Today will probably be one of the last really nice days before cold sets in. Thursday it’ll start to rain and be in the low 60s, and I think everything will go downhill from there. If it isn’t at least 70, I’m too cold, and it generally doesn’t get nice again til sometime in the middle of June. The weather’s about the only thing I don’t like about this place.
So I spent my lunch time out on the green on the graduate campus, watching the bees flying in and out of their hive and collecting nectar from the field of clover under the apple trees. I had some left over barbecue from supper last night, and I dropped a couple of pieces of shrimp shell in the grass. A little while later, as the bees zrrrrrved from flower to flower, a wasp cut through their flight patterns to land on the shrimp. I could hear its mouthpieces cutting away at the shell to take a piece off to who knows where. Another wasp came by, and a brief battle ensued. Eventually one wasp would hover until the other left, then would land to feed, and so on.
It would be so easy to draw a dichotomy between the aggressive conflicts of solitary carnivorous wasps fighting over meat, and the communal sharing of vegan bees who live on the nectar of live flowers. This would, of course, be accentuated by human biases–bees are beneficial because they give us honey; wasps are bad because they don’t give us anything but stings.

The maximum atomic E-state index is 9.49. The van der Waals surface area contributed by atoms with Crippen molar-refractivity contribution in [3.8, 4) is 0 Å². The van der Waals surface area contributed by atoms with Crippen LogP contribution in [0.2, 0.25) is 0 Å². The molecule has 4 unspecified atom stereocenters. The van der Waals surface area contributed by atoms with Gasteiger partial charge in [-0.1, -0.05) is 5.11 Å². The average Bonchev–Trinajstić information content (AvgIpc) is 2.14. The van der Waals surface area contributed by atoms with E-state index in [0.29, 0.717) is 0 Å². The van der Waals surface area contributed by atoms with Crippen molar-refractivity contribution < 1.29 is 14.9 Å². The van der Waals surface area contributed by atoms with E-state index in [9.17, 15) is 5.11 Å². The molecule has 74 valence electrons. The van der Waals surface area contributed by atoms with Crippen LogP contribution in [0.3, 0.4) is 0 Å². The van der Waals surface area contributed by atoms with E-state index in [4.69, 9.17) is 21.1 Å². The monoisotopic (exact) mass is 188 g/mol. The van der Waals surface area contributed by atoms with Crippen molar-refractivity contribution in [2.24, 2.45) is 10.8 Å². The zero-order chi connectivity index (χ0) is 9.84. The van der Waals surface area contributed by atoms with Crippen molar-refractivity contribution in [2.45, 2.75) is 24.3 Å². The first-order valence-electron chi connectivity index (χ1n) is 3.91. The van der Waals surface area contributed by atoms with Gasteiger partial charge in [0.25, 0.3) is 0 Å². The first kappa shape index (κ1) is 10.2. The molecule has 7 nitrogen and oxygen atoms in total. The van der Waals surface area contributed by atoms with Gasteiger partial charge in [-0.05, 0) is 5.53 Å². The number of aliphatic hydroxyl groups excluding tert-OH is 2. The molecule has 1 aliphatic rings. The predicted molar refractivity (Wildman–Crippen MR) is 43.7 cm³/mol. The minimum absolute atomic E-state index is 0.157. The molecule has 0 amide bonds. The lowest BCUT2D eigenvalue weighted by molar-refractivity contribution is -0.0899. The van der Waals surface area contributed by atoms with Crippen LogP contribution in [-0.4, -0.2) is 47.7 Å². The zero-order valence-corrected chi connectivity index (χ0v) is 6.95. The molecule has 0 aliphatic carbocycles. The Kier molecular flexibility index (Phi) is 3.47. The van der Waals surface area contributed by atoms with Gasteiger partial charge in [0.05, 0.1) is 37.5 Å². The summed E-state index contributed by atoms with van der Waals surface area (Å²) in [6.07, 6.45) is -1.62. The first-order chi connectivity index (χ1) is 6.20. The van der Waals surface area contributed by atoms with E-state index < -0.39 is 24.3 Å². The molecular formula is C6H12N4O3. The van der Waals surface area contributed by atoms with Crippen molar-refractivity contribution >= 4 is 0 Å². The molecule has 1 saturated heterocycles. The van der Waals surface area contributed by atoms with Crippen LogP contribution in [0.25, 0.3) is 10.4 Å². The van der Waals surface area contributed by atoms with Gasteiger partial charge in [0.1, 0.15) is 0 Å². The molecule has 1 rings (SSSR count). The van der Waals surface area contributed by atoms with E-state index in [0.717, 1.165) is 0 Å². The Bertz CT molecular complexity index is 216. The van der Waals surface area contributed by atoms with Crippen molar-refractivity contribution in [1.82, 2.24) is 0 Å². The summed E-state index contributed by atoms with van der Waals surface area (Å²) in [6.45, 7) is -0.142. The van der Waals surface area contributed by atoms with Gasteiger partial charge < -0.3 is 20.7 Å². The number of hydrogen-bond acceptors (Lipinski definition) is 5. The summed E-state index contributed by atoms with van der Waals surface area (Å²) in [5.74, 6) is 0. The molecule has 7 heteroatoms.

Yet I see it as overly simplistic. Should the value of a species be gauged by our subjective judgements of them? Or is not every species special and beautiful for simply being what it is? How much of our conditioning and socialization colors our perceptions?
We can acknowledge our biases and our judgements, but also temper them with other approaches. Is there anything inherently wrong with many wasps being solitary by nature? Or with not creating honey? IMO, these are merely value judgements that privilege humanity and its needs and wants over those of the bees and wasps.
Or, to make a bad pun remiscent of elementary school, let the critters bee themselves.
We humans are so conditioned to make value judgments on everything. There’s absolutely nothing wrong with a wasp being a wasp, however that works out. A friend once complained that she hated cats because they killed birds, and this friend is quite the “earth mama.” Her statement bothered me (not only because I adore cats) because it implied that something was inherently wrong with cats. That sounds more like some Christian making an argument for “original sin.”
I guess it gets tricky when you think, “Well, humans kill each other, too. I guess that’s just how we are.” Well…I do wonder. As societies, rules or standards for behavior help maintain order and balance. Even cats and bees do this. I think we have to hold our judgments lightly. If anything, nature’s mysteries convince me more and more that we are all connected. Humanity is only a part, and as long as we don’t put our selves up on the pinnacle of nature, it all makes sense. It’s humbling, yes, but why shouldn’t it be?
Actually, most bees don’t make honey either- it’s just honeybees, and a couple of other kinds.
Riverwolf–We really have gotten too big for our britches. I don’t think we need to be taken down a peg, so much as shown what else is out there outside of our own heads. Anthropocentric thinking is unhealthy for everyone.